The academic year has started and, once again, we are excited to kick off 2014-2015 series of unpublished papers on issues of historical dialogue, historical and transitional justice, and public and social memory. To start off the school year, we are happy to share Caterina Bonara’s paper, “Opening Up or Closing the Historical Dialogue: The Role of Civil Society in Promoting a Debate About the Past.”
As usual, we encourage you to peruse the paper and add your thoughts and observations–however informal and brief–to the comments of this post.
Next, the Historical Dialogues, Justice and Memory Network is considering new work to feature in the Working Paper (WP) Series for 2014-2015. We are looking for unpublished texts that emerging scholars, practitioners and others are willing to “workshop” within our intellectual community.
This is a unique format for online working papers, with opportunities for discussion and feedback. We will feature your WP on the Network website for a period of approximately two months, promoting the series on our bimonthly newsletter, blog, Twitter, and Facebook pages, encouraging members to read your paper and contribute to an online discussion.
For submissions, there are no restrictions on topic, length, or citation format, though we recommend fewer than 30 pages in length and we require the use of a consistent citation method with complete references. There are no restrictions on author affiliation, training, or experience, and your WP can be a policy memo, a practice-oriented program outline, or a scholarly contribution. Copyright will remain with the author, so that posting in the WP series will not prevent you from pursuing publication with the same paper at a later time. Your paper will be archived once a new WP is posted, or if you request its removal. The discussion around your paper will remain accessible.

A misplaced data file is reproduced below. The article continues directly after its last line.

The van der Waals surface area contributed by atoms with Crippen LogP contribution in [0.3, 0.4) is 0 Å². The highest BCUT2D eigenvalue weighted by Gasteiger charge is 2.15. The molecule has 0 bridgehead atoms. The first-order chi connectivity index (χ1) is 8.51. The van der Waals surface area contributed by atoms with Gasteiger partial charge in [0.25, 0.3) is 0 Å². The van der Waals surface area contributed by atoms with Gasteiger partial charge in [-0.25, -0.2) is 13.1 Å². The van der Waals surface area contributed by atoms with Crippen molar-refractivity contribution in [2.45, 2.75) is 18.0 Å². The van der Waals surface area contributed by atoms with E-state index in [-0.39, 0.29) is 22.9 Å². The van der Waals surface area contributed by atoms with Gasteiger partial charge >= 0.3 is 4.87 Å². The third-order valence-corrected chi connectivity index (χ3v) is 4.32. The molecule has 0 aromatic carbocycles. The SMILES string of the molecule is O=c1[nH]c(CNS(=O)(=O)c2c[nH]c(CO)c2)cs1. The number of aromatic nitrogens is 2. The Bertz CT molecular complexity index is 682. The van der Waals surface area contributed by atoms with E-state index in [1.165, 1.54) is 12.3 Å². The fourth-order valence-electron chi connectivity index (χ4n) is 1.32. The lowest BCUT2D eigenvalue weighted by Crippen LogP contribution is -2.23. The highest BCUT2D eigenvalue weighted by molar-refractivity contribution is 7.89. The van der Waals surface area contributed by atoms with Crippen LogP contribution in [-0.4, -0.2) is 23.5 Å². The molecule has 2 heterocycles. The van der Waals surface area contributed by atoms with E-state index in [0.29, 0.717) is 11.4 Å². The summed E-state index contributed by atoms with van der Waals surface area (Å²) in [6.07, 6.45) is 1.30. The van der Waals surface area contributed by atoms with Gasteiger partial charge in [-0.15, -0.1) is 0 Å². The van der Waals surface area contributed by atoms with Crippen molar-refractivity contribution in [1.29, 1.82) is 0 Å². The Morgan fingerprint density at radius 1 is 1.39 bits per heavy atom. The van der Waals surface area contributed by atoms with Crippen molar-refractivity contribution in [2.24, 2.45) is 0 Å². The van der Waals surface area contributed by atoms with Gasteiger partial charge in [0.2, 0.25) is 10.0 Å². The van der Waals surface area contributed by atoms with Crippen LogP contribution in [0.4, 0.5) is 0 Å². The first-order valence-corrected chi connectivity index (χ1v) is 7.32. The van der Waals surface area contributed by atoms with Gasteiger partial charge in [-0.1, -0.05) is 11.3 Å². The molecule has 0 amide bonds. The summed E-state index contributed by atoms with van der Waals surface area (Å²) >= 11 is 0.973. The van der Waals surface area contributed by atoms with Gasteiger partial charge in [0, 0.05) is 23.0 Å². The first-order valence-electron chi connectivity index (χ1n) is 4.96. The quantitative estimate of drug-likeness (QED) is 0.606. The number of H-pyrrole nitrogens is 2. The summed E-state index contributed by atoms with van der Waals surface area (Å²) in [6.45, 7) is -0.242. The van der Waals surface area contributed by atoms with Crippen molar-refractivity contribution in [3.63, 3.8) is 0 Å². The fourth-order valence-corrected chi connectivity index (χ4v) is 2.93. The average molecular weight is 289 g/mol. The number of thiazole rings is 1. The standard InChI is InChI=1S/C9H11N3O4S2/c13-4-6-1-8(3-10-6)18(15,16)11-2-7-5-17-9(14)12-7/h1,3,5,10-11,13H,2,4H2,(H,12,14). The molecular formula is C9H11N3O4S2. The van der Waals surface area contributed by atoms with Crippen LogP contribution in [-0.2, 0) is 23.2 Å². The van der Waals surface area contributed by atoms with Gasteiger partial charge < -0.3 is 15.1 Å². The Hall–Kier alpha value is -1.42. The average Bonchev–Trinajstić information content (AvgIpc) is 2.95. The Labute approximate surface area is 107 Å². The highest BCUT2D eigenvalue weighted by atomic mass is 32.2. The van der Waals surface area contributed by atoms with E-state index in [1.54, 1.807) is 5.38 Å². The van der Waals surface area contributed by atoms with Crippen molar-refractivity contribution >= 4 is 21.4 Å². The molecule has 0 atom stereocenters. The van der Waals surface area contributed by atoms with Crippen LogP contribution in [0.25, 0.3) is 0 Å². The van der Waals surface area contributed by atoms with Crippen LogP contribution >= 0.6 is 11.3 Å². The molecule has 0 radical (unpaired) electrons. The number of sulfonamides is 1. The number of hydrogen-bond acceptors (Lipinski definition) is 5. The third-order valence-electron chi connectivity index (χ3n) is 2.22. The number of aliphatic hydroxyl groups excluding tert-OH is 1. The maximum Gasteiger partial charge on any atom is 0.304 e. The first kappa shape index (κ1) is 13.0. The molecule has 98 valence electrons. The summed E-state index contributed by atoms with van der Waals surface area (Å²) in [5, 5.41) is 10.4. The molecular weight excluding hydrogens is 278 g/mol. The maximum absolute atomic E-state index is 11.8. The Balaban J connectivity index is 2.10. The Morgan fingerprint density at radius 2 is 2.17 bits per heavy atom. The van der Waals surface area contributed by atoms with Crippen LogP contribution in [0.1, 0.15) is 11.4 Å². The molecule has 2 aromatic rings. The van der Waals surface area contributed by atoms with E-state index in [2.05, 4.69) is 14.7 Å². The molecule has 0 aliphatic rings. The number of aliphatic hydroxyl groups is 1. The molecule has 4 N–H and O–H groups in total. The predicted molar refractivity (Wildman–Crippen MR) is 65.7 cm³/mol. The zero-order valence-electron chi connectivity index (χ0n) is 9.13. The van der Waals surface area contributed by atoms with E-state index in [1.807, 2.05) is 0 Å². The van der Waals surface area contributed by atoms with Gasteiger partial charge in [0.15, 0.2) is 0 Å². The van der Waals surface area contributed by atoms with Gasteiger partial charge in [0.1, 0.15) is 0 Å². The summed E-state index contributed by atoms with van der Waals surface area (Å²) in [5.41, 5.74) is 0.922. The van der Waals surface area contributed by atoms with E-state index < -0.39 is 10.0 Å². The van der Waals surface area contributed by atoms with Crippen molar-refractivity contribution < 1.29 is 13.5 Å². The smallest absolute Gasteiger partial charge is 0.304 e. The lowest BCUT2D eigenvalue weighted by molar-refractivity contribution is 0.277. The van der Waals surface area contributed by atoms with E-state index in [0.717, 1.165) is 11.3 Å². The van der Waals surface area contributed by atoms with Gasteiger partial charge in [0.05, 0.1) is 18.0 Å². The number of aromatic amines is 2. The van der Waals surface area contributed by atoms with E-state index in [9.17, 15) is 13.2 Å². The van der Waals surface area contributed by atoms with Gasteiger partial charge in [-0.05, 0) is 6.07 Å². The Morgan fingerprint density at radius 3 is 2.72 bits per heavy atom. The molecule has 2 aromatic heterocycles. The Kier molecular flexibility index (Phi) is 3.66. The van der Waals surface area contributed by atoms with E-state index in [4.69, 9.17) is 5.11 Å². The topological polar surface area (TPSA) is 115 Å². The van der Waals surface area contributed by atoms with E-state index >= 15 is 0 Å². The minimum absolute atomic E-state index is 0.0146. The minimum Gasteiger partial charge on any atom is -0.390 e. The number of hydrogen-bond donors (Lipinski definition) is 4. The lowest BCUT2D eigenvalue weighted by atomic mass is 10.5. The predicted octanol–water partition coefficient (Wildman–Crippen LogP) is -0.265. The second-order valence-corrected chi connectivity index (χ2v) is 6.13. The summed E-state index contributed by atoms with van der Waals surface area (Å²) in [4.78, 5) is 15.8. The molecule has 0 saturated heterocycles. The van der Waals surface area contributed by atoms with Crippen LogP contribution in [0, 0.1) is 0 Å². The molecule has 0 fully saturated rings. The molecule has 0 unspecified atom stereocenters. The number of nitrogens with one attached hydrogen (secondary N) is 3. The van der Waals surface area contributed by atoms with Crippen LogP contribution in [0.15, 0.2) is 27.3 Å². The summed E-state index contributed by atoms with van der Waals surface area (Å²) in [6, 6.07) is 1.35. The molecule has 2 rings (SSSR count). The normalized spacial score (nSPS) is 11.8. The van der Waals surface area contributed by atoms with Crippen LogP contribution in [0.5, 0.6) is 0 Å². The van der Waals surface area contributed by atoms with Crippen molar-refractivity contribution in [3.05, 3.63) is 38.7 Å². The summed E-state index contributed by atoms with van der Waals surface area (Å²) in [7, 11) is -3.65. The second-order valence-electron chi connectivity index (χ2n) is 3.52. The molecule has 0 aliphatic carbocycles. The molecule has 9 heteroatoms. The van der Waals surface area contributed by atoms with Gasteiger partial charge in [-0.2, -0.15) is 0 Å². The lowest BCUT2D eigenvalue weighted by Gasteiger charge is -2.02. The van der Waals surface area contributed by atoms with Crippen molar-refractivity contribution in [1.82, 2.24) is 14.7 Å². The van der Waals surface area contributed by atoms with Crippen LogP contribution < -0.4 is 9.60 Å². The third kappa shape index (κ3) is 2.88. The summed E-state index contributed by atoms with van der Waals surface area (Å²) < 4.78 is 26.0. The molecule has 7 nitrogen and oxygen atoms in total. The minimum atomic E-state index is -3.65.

The working paper series is an excellent opportunity to receive interdisciplinary feedback on your ideas and writing. We encourage you to send questions and Working Paper submissions to co-editors Michelle Bellino and Cathlin Goulding at email@example.com. Looking forward to your submissions and thoughts!
Both scholars and practitioners of transitional justice have recently emphasized the importance of local civil societies in the processes of dealing with a society’s violent past. Via the inclusion of local actors, the processes of transitional justice are believed to become more resonant with local justice needs and therefore able to promote a more significant debate about the past. This paper will critically examine this assumption, by exploring the role of an ongoing bottom-up initiative of truth seeking (REKOM) in the process of dealing with the past in post-war Bosnia Herzegovina. While the initiative attracted considerable attention and funds at the international level, it was also criticized for not properly taking into account the needs of the victims and the local communities. By relying on the preliminary analysis of around 30 expert interviews carried out with local civil society actors, the paper will consider in particular two questions: whether REKOM was so far able to reflect and include the local justice needs; and to promote significant changes in the debate about the wartime past in Bosnia Herzegovina.
Caterina Bonora is a third-year Ph.D. candidate at the Bremen International Graduate School of Social Sciences, in Germany and is currently a visiting scholar at the New School in New York City. Her research is about the role of bottom-up initiatives of transitional justice in the former Yugoslavia, with a particular focus on Bosnia and Herzegovina. Before joining the Graduate School in Bremen, she worked for several international and non-governmental organizations in Bosnia Herzegovina and in Serbia. As a Ph.D. fellow, she has taught an undergraduate seminar on transitional justice and presented at various conferences. She holds an M.A. in International Relations from the University of Florence, Italy and a B.A. from the University of Trieste, Italy.